Saaremaa schools close for rest of week after 2 coronavirus cases on island
Authorities on the Estonian island of Saaremaa have opted to close all schools for the rest of the week, after two cases of the COVID-19 coronavirus were confirmed there.
Municipal mayor Madis Kallas confirmed to ETV news show "Aktuaalne kaamera" Wednesday evening that schools on the island would be closed Thursday and Friday following the coronavirus cases and concerns from parents and teachers, as well as some reports of children who had gone to see a volleyball tournament last week exhibiting symptoms.
"There has been a tremendous amount of enquiries today from people who want to clarify the various issues and details on this. We want to discuss the situation calmly with the Health Board and the Ministry of Education and Research. We have decided that the wisest thing to do was to take two days out, and close the schools [for the rest of this week]," Kallas told "Aktuaalne kaamera".
Two cases of COVID-19 were diagnosed on Saaremaa and reported in the media late afternoon Thursday. Both of the affected individuals were adults, who most likely contracted the virus from a volleyball team visiting Saaremaa from Italy to play in a tournament last week.
Another new case was also reported in Tallinn on Wednesday, bringing the total figure to 16 confirmed cases in Estonia to date.
All those infected have been contacted by the Health Board and are at home and self-quarantining, ERR reports.
On being asked whether the tournament should have gone ahead at all, Kallas said that organizers had followed Health Board (Terviseamet) recommendations and saw no potential threat, though added that with hindsight perhaps a different choice should have been made.
Deputy mayor Merili Niits told "Aktuaalne kaamera" that the permit for the event had not been issued lightly.
"Up to the last minute, information had been made available by, and expected, from the Health Board," she said, adding that the decision was made on the basis of this information and organizers saw no reason why the event should be canceled if all recommended hygiene practices were followed.
Madis Kallas said it was too early to say what would happen with Saaremaa schools next week, adding that a meeting is scheduled for Thursday and schools will be given new information by Friday afternoon, to make their plans for the following week.
Health Board: Guidelines were in place
Ester Öpik, Head of the Health Board's northern region, said the agency has clearly and rigorously emphasized, even more given Wednesday's situation, that any organizer must first assess whether the event poses any risk to human health, before deciding whether to go ahead with it or not.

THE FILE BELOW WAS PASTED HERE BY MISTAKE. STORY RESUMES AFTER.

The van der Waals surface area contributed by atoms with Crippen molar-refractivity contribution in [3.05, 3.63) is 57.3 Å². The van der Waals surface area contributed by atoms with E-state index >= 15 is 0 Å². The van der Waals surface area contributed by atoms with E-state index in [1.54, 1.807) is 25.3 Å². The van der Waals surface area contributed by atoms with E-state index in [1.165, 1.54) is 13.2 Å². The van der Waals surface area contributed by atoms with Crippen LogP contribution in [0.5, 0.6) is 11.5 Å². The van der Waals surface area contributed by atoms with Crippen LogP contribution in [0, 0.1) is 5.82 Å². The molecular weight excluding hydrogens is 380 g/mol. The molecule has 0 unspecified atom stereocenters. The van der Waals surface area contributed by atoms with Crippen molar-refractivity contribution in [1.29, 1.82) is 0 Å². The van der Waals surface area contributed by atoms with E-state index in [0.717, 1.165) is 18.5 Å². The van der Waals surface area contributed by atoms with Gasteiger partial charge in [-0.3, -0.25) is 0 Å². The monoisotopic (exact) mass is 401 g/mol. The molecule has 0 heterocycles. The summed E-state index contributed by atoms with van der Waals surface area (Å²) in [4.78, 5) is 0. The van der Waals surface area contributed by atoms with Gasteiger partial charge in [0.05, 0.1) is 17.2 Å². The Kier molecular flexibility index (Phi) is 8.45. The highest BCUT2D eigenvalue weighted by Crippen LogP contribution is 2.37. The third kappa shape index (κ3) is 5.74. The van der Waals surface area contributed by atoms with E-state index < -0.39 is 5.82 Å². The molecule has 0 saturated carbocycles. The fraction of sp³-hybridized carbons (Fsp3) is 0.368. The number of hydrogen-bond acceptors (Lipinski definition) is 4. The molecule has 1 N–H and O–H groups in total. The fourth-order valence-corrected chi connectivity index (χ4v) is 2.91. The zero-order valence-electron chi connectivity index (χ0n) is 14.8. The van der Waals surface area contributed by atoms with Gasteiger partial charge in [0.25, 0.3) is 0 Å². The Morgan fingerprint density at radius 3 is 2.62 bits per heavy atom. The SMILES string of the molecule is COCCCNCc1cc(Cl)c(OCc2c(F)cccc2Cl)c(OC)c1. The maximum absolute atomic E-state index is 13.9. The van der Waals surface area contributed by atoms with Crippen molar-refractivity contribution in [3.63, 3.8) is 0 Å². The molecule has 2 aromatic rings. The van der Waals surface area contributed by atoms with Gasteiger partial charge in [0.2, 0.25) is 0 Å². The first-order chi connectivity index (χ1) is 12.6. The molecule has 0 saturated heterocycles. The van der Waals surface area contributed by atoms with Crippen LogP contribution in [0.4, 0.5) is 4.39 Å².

"Such instructions were also given to the organizer of the event in question (i.e. the Saaremaa volleyball tournament-ed.) and it was stated that the organizer was responsible for ensuring whether or not requirements would be met," Öpik said.
Öpik added that the requirements now are even more stringent: "Which means that if an event organizer fails to meet the strict health protection requirements, then it makes sense to call off the event. The Health Board is not saying it will ban an event, but it stresses that these requirements must be met and if the organizer is unable to meet them, he/she must be aware that he/she has to deal with the consequences and bears responsibility for them," she went on.
International events must be postponed to the second half of the year
The Health Board said Wednesday that upcoming international events due to be hosted in Estonia should be postponed to the second half of the year, due to the spread of coronavirus, with several noted regular international events, including Tallinn Music Week, being put back.
Organizers of local events, which may still go ahead, should ensure the presence of health care personnel and that staff' have protective equipment (protective mask, gloves, etc.) In addition, they need to ensure that there is a facility to measure the body temperature of people suspected of being infected. There also need to be rooms available to isolate the infected temporarily, within the locations of the events.
Organizers additionally need to ensure quick and easy access to hand disinfectants in visible places (such as corridors, competition areas, changing rooms, toilets).
When arranging accommodation, participants from the same region should be accommodated in the same complex or floor where possible, to streamline the isolation of the infected if needed. An organizer needs to ensure that regularly-used and public surfaces such as handles, door handles and dining tables, are properly cleaned.
Toilets must always be equipped with handwashing detergents and a waste bin with a foot pedal. Water faucets should also be disinfected regularly as well, the Health Board says.
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Editor: Andrew Whyte